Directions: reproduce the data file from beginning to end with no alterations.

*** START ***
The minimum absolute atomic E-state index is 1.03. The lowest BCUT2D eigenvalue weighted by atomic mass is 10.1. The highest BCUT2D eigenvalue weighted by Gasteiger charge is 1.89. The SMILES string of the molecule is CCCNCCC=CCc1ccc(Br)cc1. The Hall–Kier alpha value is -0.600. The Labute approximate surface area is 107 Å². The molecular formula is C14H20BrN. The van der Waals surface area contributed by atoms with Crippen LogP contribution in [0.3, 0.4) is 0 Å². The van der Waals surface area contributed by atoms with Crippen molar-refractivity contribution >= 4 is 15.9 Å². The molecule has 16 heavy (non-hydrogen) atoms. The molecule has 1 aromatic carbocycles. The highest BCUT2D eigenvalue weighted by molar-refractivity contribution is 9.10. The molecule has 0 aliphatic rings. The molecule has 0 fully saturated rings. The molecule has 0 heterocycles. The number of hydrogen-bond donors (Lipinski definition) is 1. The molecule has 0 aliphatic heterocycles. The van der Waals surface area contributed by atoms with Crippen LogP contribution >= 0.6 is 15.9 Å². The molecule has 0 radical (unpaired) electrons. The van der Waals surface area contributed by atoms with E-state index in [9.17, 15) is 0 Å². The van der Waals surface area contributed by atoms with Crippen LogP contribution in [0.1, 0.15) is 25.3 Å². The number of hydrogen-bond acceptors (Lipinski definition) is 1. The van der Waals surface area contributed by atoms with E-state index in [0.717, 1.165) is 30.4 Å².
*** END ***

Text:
The minimum absolute atomic E-state index is 1.03. The lowest BCUT2D eigenvalue weighted by atomic mass is 10.1. The highest BCUT2D eigenvalue weighted by Gasteiger charge is 1.89. The SMILES string of the molecule is CCCNCCC=CCc1ccc(Br)cc1. The Hall–Kier alpha value is -0.600. The Labute approximate surface area is 107 Å². The molecular formula is C14H20BrN. The van der Waals surface area contributed by atoms with Crippen LogP contribution in [0.3, 0.4) is 0 Å². The van der Waals surface area contributed by atoms with Crippen molar-refractivity contribution >= 4 is 15.9 Å². The molecule has 16 heavy (non-hydrogen) atoms. The molecule has 1 aromatic carbocycles. The highest BCUT2D eigenvalue weighted by molar-refractivity contribution is 9.10. The molecule has 0 aliphatic rings. The molecule has 0 fully saturated rings. The molecule has 0 heterocycles. The number of hydrogen-bond donors (Lipinski definition) is 1. The molecule has 0 aliphatic heterocycles. The van der Waals surface area contributed by atoms with Crippen LogP contribution >= 0.6 is 15.9 Å². The molecule has 0 radical (unpaired) electrons. The van der Waals surface area contributed by atoms with E-state index in [9.17, 15) is 0 Å². The van der Waals surface area contributed by atoms with Crippen LogP contribution in [0.1, 0.15) is 25.3 Å². The number of hydrogen-bond acceptors (Lipinski definition) is 1. The van der Waals surface area contributed by atoms with E-state index in [0.717, 1.165) is 30.4 Å².